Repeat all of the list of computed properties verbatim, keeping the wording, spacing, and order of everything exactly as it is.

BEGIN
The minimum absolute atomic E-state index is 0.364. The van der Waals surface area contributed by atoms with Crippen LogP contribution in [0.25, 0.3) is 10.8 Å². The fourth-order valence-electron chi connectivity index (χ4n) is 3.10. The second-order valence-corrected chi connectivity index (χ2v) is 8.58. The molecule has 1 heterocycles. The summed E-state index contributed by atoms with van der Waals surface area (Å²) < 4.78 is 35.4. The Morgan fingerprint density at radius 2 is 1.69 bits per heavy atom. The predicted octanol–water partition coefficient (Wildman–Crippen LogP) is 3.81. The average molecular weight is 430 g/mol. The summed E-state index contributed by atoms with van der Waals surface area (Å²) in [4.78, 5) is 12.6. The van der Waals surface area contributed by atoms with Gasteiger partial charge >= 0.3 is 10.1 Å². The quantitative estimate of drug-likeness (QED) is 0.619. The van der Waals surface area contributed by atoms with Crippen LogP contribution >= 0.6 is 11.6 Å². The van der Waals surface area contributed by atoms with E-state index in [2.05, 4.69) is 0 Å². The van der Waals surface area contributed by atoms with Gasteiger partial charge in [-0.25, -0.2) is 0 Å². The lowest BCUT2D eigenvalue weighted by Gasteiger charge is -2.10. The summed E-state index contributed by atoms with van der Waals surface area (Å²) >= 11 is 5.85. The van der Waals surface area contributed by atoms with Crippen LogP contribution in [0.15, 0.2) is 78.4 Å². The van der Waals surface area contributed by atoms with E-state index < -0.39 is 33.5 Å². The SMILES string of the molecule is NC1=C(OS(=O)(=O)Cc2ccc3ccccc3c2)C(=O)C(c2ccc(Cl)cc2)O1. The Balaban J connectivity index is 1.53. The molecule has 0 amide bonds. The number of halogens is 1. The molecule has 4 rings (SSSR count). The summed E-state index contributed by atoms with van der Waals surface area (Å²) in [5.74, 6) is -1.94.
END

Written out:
The minimum absolute atomic E-state index is 0.364. The van der Waals surface area contributed by atoms with Crippen LogP contribution in [0.25, 0.3) is 10.8 Å². The fourth-order valence-electron chi connectivity index (χ4n) is 3.10. The second-order valence-corrected chi connectivity index (χ2v) is 8.58. The molecule has 1 heterocycles. The summed E-state index contributed by atoms with van der Waals surface area (Å²) < 4.78 is 35.4. The Morgan fingerprint density at radius 2 is 1.69 bits per heavy atom. The predicted octanol–water partition coefficient (Wildman–Crippen LogP) is 3.81. The average molecular weight is 430 g/mol. The summed E-state index contributed by atoms with van der Waals surface area (Å²) in [4.78, 5) is 12.6. The van der Waals surface area contributed by atoms with Gasteiger partial charge >= 0.3 is 10.1 Å². The quantitative estimate of drug-likeness (QED) is 0.619. The van der Waals surface area contributed by atoms with Crippen LogP contribution >= 0.6 is 11.6 Å². The van der Waals surface area contributed by atoms with E-state index in [2.05, 4.69) is 0 Å². The van der Waals surface area contributed by atoms with Gasteiger partial charge in [-0.25, -0.2) is 0 Å². The lowest BCUT2D eigenvalue weighted by Gasteiger charge is -2.10. The summed E-state index contributed by atoms with van der Waals surface area (Å²) >= 11 is 5.85. The van der Waals surface area contributed by atoms with Crippen LogP contribution in [0.15, 0.2) is 78.4 Å². The van der Waals surface area contributed by atoms with E-state index < -0.39 is 33.5 Å². The SMILES string of the molecule is NC1=C(OS(=O)(=O)Cc2ccc3ccccc3c2)C(=O)C(c2ccc(Cl)cc2)O1. The Balaban J connectivity index is 1.53. The molecule has 0 amide bonds. The number of halogens is 1. The molecule has 4 rings (SSSR count). The summed E-state index contributed by atoms with van der Waals surface area (Å²) in [5.74, 6) is -1.94.